7 ways to stop yourself from spending money
1. Identify your spending triggers
Once you’re aware of what encourages you to spend, you can start addressing these triggers one by one. If you need help, finding a therapist — particularly one who has experience discussing financial issues — is a good start.
Psychology Today offers a database of therapists. Or, you can use your health insurance company’s online portal to search for one who takes your insurance.
2. Set financial goals
When you have goals to visualize and work toward, you’ll be more likely to identify if the ways you’re currently spending are in line with them.
Picture yourself five or 10 years in the future. Are you in a home you own? Are you traveling the world? Write down your goal, and maybe open a savings account specifically for this purpose.
Every time you’re about to spend on something you’re unsure you need, consider whether that would take you further from your goal.
3. Track your spending
Use a budgeting app or spreadsheet to track all your purchases for at least a month. Ideally, the app you choose will categorize your purchases so you can see what you’re spending most on: meals out, personal care or clothes, for instance. Just seeing your spending might be enough to encourage you to cut back or reallocate money to certain segments of your budget.
You can also turn tracking into a spending journal, Lurtz suggested, and note how you were feeling when you bought each item. That can help you spot patterns.
“Did you shop while you felt sad, bored, angry, happy?” she said. “There is nothing wrong with shopping or treating oneself, but if we do it to mask another issue, it could turn into overspending.”
4. Allocate a ‘fun’ budget
Taking too restrictive an approach to spending could backfire. Instead, set aside a percentage of your after-tax income — say, 10% — to non-essentials each month. Don’t create parameters on what you can spend on, but don’t go beyond that amount, either. It might help you get more creative in how you spend on entertainment, and you won’t feel that you’re unable to enjoy life.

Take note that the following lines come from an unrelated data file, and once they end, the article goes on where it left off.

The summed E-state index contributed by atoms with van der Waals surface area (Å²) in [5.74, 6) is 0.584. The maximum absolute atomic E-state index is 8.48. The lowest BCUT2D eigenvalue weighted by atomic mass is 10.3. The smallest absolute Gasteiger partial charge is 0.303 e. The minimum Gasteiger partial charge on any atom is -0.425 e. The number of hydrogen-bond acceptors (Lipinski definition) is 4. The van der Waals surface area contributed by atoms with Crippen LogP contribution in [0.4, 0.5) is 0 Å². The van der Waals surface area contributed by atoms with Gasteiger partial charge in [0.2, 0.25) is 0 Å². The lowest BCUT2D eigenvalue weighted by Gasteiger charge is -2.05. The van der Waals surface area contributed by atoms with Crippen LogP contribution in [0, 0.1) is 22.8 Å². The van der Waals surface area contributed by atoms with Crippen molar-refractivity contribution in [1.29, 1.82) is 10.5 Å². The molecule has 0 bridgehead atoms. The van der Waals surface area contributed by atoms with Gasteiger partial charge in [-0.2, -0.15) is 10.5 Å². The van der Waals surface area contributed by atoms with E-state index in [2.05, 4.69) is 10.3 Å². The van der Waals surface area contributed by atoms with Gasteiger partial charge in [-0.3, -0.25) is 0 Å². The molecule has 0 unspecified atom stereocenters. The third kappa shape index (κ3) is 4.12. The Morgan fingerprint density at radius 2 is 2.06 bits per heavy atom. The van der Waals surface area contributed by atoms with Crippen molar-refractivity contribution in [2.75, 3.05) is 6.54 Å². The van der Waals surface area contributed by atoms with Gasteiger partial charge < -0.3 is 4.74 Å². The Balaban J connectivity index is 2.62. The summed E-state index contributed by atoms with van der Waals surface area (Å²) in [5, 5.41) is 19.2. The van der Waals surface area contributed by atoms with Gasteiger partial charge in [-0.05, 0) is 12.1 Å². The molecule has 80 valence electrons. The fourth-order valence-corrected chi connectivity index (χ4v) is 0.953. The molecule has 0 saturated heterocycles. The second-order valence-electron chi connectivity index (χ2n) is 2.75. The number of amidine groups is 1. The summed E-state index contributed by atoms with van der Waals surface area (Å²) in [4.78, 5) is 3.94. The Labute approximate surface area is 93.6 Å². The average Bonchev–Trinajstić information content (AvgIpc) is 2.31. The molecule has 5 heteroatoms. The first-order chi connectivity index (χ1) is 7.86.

5. Pause before buying
If you have a tendency to make impulse buys, make it a rule to wait 24 hours before purchasing anything either in person or online. Ask if a store will hold the item for you, or leave the item in your online shopping cart for a day.
You might find you don’t need it as much as you thought you did, or that you forget about it altogether.
6. Find an accountability partner
Perhaps a friend, partner, coworker or family member is also looking to reevaluate their spending. If so, reach out and suggest you keep in touch weekly or monthly about how you’re doing.
Meet to set up a budget or spending tracker together, share your goals and cheer each other on.
7. Forgive yourself for mistakes
There will be times you overspend — or you’re tempted to — even after you’ve made progress. That’s normal. Instead of getting angry with yourself and potentially spending more thinking you’ve already messed up, be kind to yourself. Treating the issue with lightness will keep you from falling into a deeper spending spiral.
The consequences of overspending
When you overspend, you face tangible consequences, such as accrued interest on credit cards, potentially missed bills and the resulting negative impact on your credit. Payment history accounts for the biggest share of your credit score, so not having enough money to pay credit card or student loan bills could harm your score and your ability to borrow money in the future.
Plus, knowing you’re overspending can create a growing feeling of dread if you’re unsure of how to get back on track. You might be tempted to avoid looking at your credit card or checking account balances at all.
To avoid these consequences and control your spending, get to the heart of why you spend, and do your best to not feel so ashamed that you’re afraid to ask for help.
Many consumers struggle with their finances, so know that you have company. But the reasons why you spend will be specific to you, and it’s worthwhile to understand them. That will give you the insight to make changes that can help you feel more in control of your financial life.